Academic journal article Brigham Young University Law Review

What Should the Restatement (Fourth) Say about Treaty Interpretation?

Academic journal article Brigham Young University Law Review

What Should the Restatement (Fourth) Say about Treaty Interpretation?

Article excerpt

At the end of the drafting of the Restatement (Third) of the Foreign Relations Law, one observer joked that the Restatements should be titled like serial westerns-"something like Restatement, Return of the Restatement, Son of the Restatement, and the Restatement Rides Again."1 As with all good analogies between law and popular culture, this quip is ridiculous and yet somehow right. To be sure, there is little of the lone rider in a Restatement. Instead, each Restatement is the product of a byzantine institutional process involving reporters, counselors, advisers, the ALI Council, and the ALI membership, as the immense number of drafts will attest. But the quip has a ring of truth. There is something undeniably heroic about the Restatements. They tower over most other private contributions to the understanding and the development of law.

With the Restatement (Fourth) of the Foreign Relations Law now on horse-though still far from the sunset-comes the scramble to influence its course. Like others, I have a wish list. Mine includes as narrow treatment as possible of some recent supreme Court decisions relating to treaties and an emphasis on process-based flexibility for the political branches.2 For purposes of this symposium, however, I wish to focus on a single issue: the legal principles that should govern the interpretation of treaties by U.S. courts.

Two core questions underlie treaty interpretation by U.S. courts. First, what legal principles govern the interpretation of treaties? Second, to what actors, if any, should deference be given with regard to treaty interpretation? Each of these questions potentially has both international and domestic legal dimensions. The Restatement (Second) and Restatement (Third) both addressed these questions, but, as I detail here, they did so against quite different backdrops than are present today. Since the Restatement (Third) was finalized in the mid-1980s, there have been shifts both in international law on treaty interpretation and in U.S. domestic practice regarding treaty interpretation. The Restatement (Fourth) should ideally structure its provisions on treaty interpretation not only to reflect these developments, but also to situate them analytically in ways that further the "clarification and simplification of the law and its better adaptation to social needs."3 I argue here that the most important way to do so would be to incorporate the full text of Articles 31 and 32 of the Vienna Convention on the Law of Treaties ("Vienna Convention") into the black letter of Restatement (Fourth). In addition, I offer some thoughts on how the Restatement (Fourth) should approach the issues of deference and of the interpretation of statutes related to the implementation of treaties.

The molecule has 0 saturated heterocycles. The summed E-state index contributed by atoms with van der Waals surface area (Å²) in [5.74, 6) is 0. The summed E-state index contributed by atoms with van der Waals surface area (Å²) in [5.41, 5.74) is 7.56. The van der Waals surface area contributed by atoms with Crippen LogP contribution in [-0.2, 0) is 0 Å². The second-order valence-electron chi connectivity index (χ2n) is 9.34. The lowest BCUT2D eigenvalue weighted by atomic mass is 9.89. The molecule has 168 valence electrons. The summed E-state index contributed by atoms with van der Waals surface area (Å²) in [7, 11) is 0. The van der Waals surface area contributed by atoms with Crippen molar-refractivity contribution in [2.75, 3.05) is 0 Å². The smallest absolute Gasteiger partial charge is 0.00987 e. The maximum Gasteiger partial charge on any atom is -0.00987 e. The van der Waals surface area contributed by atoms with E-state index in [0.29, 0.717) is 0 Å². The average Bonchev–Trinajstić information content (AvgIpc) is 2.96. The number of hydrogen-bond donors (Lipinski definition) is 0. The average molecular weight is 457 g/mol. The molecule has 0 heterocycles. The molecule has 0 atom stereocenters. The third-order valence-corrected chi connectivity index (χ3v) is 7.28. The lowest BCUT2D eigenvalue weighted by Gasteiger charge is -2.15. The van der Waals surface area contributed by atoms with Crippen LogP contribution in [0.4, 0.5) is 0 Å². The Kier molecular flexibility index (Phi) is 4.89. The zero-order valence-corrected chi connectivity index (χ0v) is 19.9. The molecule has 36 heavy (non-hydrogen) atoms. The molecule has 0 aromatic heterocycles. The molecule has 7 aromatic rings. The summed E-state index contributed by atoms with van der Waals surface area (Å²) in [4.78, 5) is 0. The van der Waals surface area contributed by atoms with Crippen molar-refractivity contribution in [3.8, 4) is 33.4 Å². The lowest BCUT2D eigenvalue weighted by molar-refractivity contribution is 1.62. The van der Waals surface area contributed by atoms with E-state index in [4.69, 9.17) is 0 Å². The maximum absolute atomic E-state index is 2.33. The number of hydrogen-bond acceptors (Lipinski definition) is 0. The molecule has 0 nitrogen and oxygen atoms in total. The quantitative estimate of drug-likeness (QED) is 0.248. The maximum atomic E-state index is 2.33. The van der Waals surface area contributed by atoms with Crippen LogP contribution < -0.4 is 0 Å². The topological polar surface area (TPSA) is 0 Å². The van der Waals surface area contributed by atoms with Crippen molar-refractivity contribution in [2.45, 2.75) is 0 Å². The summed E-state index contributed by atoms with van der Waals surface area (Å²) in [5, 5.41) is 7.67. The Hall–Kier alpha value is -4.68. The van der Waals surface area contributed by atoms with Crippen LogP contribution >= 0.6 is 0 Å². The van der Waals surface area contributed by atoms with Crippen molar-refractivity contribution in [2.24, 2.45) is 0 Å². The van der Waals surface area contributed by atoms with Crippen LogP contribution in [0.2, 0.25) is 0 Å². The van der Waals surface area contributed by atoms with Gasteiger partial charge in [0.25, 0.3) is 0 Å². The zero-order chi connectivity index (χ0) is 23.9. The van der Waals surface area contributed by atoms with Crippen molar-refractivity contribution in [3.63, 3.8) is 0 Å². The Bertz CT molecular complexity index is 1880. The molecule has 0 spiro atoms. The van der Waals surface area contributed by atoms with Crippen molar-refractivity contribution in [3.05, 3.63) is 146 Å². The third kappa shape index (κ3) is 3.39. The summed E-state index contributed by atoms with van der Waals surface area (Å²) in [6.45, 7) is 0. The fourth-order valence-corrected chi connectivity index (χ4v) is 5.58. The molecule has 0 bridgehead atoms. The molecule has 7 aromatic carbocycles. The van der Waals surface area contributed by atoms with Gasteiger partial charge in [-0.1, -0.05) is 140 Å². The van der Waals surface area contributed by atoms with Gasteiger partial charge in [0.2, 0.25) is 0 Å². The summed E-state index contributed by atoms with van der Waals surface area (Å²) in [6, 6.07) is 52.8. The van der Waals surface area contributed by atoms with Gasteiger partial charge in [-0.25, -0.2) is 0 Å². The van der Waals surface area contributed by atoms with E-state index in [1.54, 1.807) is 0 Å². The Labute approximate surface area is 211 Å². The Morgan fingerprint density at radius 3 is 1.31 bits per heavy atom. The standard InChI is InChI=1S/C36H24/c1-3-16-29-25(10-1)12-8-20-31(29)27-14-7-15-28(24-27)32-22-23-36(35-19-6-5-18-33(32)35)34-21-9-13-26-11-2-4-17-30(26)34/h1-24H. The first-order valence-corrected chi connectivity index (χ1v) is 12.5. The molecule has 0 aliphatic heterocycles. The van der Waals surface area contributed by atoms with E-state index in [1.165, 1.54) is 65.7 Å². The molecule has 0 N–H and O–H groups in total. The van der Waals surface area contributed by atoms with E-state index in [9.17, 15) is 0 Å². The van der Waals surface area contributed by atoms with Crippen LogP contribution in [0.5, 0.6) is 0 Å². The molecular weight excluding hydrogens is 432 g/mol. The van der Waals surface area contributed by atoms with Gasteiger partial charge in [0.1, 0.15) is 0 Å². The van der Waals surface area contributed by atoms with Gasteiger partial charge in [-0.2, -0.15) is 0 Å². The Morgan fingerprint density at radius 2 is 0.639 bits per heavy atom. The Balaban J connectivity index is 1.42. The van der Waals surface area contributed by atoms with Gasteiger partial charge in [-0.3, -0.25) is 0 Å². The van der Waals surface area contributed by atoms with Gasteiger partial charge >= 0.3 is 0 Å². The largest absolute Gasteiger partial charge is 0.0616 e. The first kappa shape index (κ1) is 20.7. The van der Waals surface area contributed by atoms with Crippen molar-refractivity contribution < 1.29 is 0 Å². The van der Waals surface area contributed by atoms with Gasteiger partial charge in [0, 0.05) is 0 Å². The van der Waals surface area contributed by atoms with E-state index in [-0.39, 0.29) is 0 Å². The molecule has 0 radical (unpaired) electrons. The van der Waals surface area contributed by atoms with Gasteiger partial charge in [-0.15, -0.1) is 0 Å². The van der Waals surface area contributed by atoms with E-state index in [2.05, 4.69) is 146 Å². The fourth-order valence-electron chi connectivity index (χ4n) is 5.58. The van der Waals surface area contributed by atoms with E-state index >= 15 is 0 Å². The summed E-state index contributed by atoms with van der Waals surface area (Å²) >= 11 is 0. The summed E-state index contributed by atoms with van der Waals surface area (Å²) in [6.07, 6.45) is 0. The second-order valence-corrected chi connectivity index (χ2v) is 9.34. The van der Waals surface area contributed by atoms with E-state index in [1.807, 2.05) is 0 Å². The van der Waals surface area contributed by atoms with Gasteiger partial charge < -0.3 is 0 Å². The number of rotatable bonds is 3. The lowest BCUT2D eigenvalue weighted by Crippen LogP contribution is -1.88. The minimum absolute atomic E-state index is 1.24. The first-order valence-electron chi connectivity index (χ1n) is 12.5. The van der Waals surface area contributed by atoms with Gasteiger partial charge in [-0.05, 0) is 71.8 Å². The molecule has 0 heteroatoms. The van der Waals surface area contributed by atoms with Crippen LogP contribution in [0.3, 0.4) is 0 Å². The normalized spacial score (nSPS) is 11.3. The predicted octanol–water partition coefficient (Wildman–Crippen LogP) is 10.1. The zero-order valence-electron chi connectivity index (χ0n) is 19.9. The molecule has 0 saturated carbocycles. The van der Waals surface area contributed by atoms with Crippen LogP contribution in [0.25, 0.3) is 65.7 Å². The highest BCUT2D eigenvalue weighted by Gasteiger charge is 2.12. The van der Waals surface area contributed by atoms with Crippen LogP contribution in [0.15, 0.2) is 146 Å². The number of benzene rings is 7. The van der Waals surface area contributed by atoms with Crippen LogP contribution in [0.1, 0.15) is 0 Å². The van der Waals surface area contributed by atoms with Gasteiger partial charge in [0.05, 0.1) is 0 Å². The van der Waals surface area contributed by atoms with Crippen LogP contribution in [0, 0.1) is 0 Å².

This Part describes the choices about treaty interpretation made in the Restatement (Second) and Restatement (Third) and sets them in the context of the times in which these Restatements were drafted. Doing so sets the stage for considering the prospects for change and continuity in the future Restatement (Fourth).

A. Restatement (Second)

The original plan of study for the Restatement (Second) did not include treaty interpretation among its topics.4 It was quickly added, but mainly because of an interest in the domestic legal question of whether U.S. courts owed deference to the views of the executive branch.5 By contrast, Reporter Adrian Fisher initially considered the international law on treaty interpretation to be a topic on which the Restatement would not add particular value.6 As the project developed, however, it came to encompass both international and domestic legal considerations in relation to treaty interpretation.

As to the international legal principles of treaty interpretation, Section 147(1) of the Restatement (Second) identified the overall aim to be "ascertaining] and giv[ing] effect to the purpose of the international agreement. …

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